A Year: Day to Day Men: 28th of November
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November 28, 1866 was the birthdate of American architect Henry Bacon.
Born in Watseka, Illinois, Henry Bacon studied briefly at the University of Illinois in 1884 but left to be employed at the office of McKim, Mead and White, one of the best-known architectural firms at that time. Bacon’s work was in the late Greek Revival and Beaux-Arts forms associated with the firm. He worked on the 1889 Paris World Expo, the Boston Public Library, the Harvard Club of New York, and New York’s Pennsylvania Station.
In 1889, Henry Bacon won a scholarship for architectural students, enabling him to travel in Europe, learning and drawing details of Roman and Greek architecture. Upon his return to the United States, he rejoined McKim’s firm, working on projects such as the Rhode island State House and the World’s Columbian Exposition of 1893 in Chicago.
In 1897, Bacon formed a partnership, called the Brite and Bacon Architects, with James Brite, a younger architect from the McKim firm. In the same year, they were selected to build three private residences including the La Fetra Mansion in Summit, New Jersey. The La Fetra Mansion was designed and built by Bacon, and his design was published in the September 1901 issue of “Architecture” the pre-eminent architectural professional journal of its time.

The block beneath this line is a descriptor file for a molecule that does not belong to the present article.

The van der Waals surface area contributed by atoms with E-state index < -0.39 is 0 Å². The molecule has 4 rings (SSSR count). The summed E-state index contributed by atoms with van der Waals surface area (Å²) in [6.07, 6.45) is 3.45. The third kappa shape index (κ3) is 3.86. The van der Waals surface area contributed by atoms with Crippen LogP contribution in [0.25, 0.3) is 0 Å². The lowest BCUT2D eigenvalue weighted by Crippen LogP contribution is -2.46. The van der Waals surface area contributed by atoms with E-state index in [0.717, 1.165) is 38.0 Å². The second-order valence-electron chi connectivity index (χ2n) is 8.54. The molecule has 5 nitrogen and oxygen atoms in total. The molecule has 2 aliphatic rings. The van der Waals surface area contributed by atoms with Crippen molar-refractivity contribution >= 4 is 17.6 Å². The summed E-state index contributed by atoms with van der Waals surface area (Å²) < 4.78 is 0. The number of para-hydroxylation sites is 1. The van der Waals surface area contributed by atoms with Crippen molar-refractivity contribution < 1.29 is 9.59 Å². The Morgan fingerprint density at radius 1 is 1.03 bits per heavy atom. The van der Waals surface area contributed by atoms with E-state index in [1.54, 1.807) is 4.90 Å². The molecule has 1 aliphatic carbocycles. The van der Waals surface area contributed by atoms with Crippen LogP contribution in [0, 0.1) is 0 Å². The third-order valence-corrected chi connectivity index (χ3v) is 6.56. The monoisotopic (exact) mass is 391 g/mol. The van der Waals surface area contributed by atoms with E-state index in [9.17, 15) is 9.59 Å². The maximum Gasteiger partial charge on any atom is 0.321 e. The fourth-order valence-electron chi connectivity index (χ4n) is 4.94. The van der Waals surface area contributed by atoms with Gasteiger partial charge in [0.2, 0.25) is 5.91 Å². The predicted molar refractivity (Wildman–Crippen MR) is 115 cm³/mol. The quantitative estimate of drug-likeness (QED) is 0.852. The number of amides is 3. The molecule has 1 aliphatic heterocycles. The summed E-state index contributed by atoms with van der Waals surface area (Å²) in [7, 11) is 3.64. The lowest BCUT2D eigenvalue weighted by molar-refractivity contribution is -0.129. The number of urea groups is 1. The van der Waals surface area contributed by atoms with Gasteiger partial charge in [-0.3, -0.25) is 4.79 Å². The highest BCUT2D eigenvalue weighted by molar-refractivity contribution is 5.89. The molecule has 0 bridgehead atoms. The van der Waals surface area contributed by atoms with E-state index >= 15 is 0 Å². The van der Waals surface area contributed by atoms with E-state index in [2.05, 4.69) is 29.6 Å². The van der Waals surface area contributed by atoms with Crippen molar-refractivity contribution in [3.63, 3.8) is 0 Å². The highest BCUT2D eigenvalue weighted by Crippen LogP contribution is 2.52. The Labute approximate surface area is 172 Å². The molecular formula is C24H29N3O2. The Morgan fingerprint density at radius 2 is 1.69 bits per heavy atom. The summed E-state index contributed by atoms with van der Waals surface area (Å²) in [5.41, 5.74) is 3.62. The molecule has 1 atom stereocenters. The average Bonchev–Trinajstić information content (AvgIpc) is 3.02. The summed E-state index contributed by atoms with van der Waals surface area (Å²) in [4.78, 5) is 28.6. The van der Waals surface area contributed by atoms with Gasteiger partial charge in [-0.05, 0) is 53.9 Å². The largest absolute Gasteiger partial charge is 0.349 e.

The La Fetra Mansion fully exhibits Bacon’s preference for Beaux-Arts Neo-Greek and Roman architecture styles. His simple and elegant lines, and his skill in dimensions and proportions, gave rise to a stately elegance, peaceful tranquility, and a sense of divine protection.
In 1897, Henry Bacon was also approached by a group which was organized with the intent to raise public and private funds to build a monument in Washington, D.C. to memorialize President Abraham Lincoln. Bacon began his conceptual, artistic, and architectural design for the Lincoln Memorial that year. He continued in the effort even though the funding for the building of the project did not materialize until years later. The Memorial opened in May of 1922.
The Brite and Bacon Partnership dissolved in 1902, partly resulting from Brite’s disagreement over Bacon’s passion and the unpaid time he spent on the design of the Lincoln Memorial. After that, Bacon practiced under his own name with significant success, building a large number of famous public buildings and monuments. In May of 1923 President Warren G Harding presented Bacon with the American Institute of Architects’s Gold Medal, making him the sixth recipient of that honor. Henry Bacon died in February of 1924 and is buried in North Carolina.
Top Insert Image: Photographer Unknown, “Henry Bacon”, 1910,, Vintage Portrait Photo, The Royal Institute of British Architects, London
Second Insert Image: Henry Bacon, “Competition Proposal for a Monument to Abraham Lincoln”, 1911-1915, Record Group 42, National Archives, Washington DC
Bottom Insert Image: George F. Landegger, “B. C. Scranton Library, Madison, Connecticut”, Architect Henry Bacon, 1900